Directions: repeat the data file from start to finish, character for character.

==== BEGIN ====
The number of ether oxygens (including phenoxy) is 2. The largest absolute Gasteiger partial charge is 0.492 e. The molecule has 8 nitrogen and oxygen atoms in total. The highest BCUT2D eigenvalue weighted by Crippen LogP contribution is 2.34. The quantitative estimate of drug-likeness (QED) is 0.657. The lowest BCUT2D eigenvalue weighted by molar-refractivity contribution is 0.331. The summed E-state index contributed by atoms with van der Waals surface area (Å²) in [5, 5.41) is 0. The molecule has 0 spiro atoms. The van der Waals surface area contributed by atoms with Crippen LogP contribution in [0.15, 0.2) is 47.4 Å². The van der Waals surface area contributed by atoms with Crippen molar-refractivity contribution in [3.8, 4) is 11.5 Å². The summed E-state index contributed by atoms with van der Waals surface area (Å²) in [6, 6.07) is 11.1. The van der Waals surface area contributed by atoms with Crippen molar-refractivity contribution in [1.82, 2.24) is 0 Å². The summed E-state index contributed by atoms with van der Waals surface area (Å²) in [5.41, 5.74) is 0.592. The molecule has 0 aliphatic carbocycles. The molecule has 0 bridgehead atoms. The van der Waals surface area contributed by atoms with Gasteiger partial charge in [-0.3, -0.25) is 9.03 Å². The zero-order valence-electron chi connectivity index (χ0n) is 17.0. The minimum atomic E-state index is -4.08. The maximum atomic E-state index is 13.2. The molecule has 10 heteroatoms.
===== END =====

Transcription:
The number of ether oxygens (including phenoxy) is 2. The largest absolute Gasteiger partial charge is 0.492 e. The molecule has 8 nitrogen and oxygen atoms in total. The highest BCUT2D eigenvalue weighted by Crippen LogP contribution is 2.34. The quantitative estimate of drug-likeness (QED) is 0.657. The lowest BCUT2D eigenvalue weighted by molar-refractivity contribution is 0.331. The summed E-state index contributed by atoms with van der Waals surface area (Å²) in [5, 5.41) is 0. The molecule has 0 spiro atoms. The van der Waals surface area contributed by atoms with Crippen LogP contribution in [0.15, 0.2) is 47.4 Å². The van der Waals surface area contributed by atoms with Crippen molar-refractivity contribution in [3.8, 4) is 11.5 Å². The summed E-state index contributed by atoms with van der Waals surface area (Å²) in [6, 6.07) is 11.1. The van der Waals surface area contributed by atoms with Crippen molar-refractivity contribution in [1.82, 2.24) is 0 Å². The summed E-state index contributed by atoms with van der Waals surface area (Å²) in [5.41, 5.74) is 0.592. The molecule has 0 aliphatic carbocycles. The molecule has 0 bridgehead atoms. The van der Waals surface area contributed by atoms with Gasteiger partial charge in [-0.3, -0.25) is 9.03 Å². The zero-order valence-electron chi connectivity index (χ0n) is 17.0. The minimum atomic E-state index is -4.08. The maximum atomic E-state index is 13.2. The molecule has 10 heteroatoms.